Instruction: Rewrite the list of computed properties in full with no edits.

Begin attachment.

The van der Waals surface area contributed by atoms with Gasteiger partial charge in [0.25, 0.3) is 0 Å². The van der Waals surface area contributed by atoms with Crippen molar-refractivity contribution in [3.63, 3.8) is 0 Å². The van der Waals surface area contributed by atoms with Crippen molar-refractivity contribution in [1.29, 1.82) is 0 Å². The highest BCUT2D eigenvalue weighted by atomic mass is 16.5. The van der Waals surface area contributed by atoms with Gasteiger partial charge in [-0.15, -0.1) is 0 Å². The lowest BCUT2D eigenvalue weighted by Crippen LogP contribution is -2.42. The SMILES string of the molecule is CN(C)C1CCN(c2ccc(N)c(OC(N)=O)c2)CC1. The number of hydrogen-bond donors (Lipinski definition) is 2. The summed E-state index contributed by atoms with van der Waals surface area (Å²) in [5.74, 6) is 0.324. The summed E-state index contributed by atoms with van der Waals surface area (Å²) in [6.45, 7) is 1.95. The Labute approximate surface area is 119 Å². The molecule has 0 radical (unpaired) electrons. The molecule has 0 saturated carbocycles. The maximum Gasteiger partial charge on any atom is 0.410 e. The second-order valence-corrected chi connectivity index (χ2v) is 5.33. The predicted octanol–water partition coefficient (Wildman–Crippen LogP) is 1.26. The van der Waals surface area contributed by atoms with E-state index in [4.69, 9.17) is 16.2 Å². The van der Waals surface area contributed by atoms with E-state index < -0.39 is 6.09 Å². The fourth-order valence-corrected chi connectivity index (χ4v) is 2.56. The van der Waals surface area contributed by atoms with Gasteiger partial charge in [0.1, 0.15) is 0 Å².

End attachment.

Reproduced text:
The van der Waals surface area contributed by atoms with Gasteiger partial charge in [0.25, 0.3) is 0 Å². The van der Waals surface area contributed by atoms with Crippen molar-refractivity contribution in [3.63, 3.8) is 0 Å². The van der Waals surface area contributed by atoms with Crippen molar-refractivity contribution in [1.29, 1.82) is 0 Å². The highest BCUT2D eigenvalue weighted by atomic mass is 16.5. The van der Waals surface area contributed by atoms with Gasteiger partial charge in [-0.15, -0.1) is 0 Å². The lowest BCUT2D eigenvalue weighted by Crippen LogP contribution is -2.42. The SMILES string of the molecule is CN(C)C1CCN(c2ccc(N)c(OC(N)=O)c2)CC1. The number of hydrogen-bond donors (Lipinski definition) is 2. The summed E-state index contributed by atoms with van der Waals surface area (Å²) in [5.74, 6) is 0.324. The summed E-state index contributed by atoms with van der Waals surface area (Å²) in [6.45, 7) is 1.95. The Labute approximate surface area is 119 Å². The molecule has 0 radical (unpaired) electrons. The molecule has 0 saturated carbocycles. The maximum Gasteiger partial charge on any atom is 0.410 e. The second-order valence-corrected chi connectivity index (χ2v) is 5.33. The predicted octanol–water partition coefficient (Wildman–Crippen LogP) is 1.26. The van der Waals surface area contributed by atoms with E-state index in [4.69, 9.17) is 16.2 Å². The van der Waals surface area contributed by atoms with E-state index < -0.39 is 6.09 Å². The fourth-order valence-corrected chi connectivity index (χ4v) is 2.56. The van der Waals surface area contributed by atoms with Gasteiger partial charge in [0.1, 0.15) is 0 Å².